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Alternative Names. Songhai, Songai, Sonrai.

Overview. The Songhay are a small group of languages, of uncertain classification, spoken mainly in Mali and Niger as well as in neighboring countries. They probably spread with the expansion of the Songhay Empire (centered in the cities of Gao and Timbuktu) from the 9th century until the late Middle Ages. Songhay languages have been in contact with Arabic, Berber and different Niger-Congo languages, such as Mande, Kwa and Gur, resulting in considerable typological variation within this cluster and a high proportion of Afroasiatic items in the basic vocabulary.

Distribution. Songhay languages are spoken mainly in eastern Mali and in southwest Niger, but also in parts of Nigeria, Burkina Faso and Benin.

External Classification. The classification of Songhay languages is disputed. One view is that they constitute a separate branch within the Nilo-Saharan phylum, but others think they do not belong there and are probably related to the Mande languages of Niger-Congo. If they belong to Nilo-Saharan they would be the westernmost family of the phylum.

Internal Classification and Speakers. There are about 4 million first language speakers of Songhay of which 2.8 million speak Zarma. They are divided into a small Northern branch and a larger Southern branch:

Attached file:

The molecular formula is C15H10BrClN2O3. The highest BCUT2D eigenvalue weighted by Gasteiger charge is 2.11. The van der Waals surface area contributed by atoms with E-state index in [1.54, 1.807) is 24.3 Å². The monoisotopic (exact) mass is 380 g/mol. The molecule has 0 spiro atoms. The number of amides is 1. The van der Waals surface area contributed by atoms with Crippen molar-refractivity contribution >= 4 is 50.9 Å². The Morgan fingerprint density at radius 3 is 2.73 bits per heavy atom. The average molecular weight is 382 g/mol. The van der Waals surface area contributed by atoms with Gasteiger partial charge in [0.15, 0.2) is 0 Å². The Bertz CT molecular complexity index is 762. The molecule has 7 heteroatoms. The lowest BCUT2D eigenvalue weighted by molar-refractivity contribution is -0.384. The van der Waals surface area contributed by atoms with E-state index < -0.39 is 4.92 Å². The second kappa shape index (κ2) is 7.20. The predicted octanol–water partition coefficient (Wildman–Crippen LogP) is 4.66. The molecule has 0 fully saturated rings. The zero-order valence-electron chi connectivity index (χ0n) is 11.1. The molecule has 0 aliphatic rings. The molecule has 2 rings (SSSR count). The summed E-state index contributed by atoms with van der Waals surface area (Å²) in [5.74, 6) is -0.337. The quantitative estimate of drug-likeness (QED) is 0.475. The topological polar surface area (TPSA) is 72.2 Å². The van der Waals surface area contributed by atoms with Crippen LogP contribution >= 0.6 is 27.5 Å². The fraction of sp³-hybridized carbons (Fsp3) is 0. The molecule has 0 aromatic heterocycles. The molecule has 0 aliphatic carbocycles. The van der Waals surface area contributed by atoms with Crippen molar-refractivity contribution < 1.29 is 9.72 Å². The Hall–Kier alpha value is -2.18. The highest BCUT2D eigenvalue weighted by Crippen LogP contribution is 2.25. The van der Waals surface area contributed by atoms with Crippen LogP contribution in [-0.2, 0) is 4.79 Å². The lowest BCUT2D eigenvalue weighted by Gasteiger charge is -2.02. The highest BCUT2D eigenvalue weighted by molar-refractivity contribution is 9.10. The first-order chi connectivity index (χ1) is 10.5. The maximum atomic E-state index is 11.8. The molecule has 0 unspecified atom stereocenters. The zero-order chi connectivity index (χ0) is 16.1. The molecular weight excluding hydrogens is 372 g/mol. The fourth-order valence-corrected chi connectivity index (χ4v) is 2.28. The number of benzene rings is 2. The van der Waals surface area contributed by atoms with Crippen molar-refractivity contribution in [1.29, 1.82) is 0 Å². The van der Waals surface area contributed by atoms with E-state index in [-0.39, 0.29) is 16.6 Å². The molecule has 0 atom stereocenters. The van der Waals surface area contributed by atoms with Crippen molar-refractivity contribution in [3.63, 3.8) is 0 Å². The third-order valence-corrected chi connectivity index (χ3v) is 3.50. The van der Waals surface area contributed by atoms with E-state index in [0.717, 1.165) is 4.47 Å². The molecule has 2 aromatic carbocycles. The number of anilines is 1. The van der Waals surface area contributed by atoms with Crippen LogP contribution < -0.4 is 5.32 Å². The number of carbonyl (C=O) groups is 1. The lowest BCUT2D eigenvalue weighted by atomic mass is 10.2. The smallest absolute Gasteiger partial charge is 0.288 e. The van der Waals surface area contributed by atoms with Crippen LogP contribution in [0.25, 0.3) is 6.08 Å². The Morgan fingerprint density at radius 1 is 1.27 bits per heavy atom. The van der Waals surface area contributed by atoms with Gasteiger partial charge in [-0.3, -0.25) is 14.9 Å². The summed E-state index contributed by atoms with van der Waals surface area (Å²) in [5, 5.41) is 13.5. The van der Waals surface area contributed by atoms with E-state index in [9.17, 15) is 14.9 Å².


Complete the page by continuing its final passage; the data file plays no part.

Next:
1. a)Northern: spoken by cultural Tuaregs mainly in eastern Mali and central Niger with an enclave in southern Algeria.

  1. 1)Tadaksahak (Dausahaq), spoken around Ménaka in southeastern Mali by about 100,000 people. Its lexicon, grammar and syntax are heavily influenced by Berber languages.

  1. 2)Tasawaq spoken around In-Gall, a town in the Agadez region of Niger, by some 8,000 speakers.

  1. 3)Korandje spoken in the Tabelbala oasis of southern Algeria by perhaps 3,000 people. It is the most northerly of the Songhay languages and has been very influenced by Berber and Arabic.

  1. b)Southern: spoken in the regions along the Niger River and the waterways that feed into it from Mopti in Mali to Gaya in Niger.

  1. 1)Western Songhay includes Koyra Chiini spoken in Mali along the Niger River, from Djenné to east of Timbuktu, by about 250,000 speakers, and the related Djenné Chiini, spoken in the city of Djenné.

  1. 2)Central Songhay or Humburi Senni around the city of Hombori in southern Mali as well as in northern Burkina Faso. Around 25,000 speakers. Kaado is a related dialect.

  1. 3)Eastern Songhay or Koyraboro Senni. This is the standard Songhay in Mali. Along Niger River from east of Timbuktu, through Bourem and Gao, up to the Mali-Niger border. About 470,000 speakers.

  1. 4)Zarma spoken in southwestern Niger by 2.7 million people and by a further 100,000 in northwest Nigeria.

  1. 5)Dendi with  30,000 speakers in northern Benin and 2,000 in Nigeria.


  1. Phonology

  2. -Tadaksahak, Koyra Chiini, Humburi Senni and Zarma have five vowel qualities (i, e, a, o, u), short and long. This is typical of Songhay, though seven-vowel systems exist in some languages (Djenné Chiini, Dendi).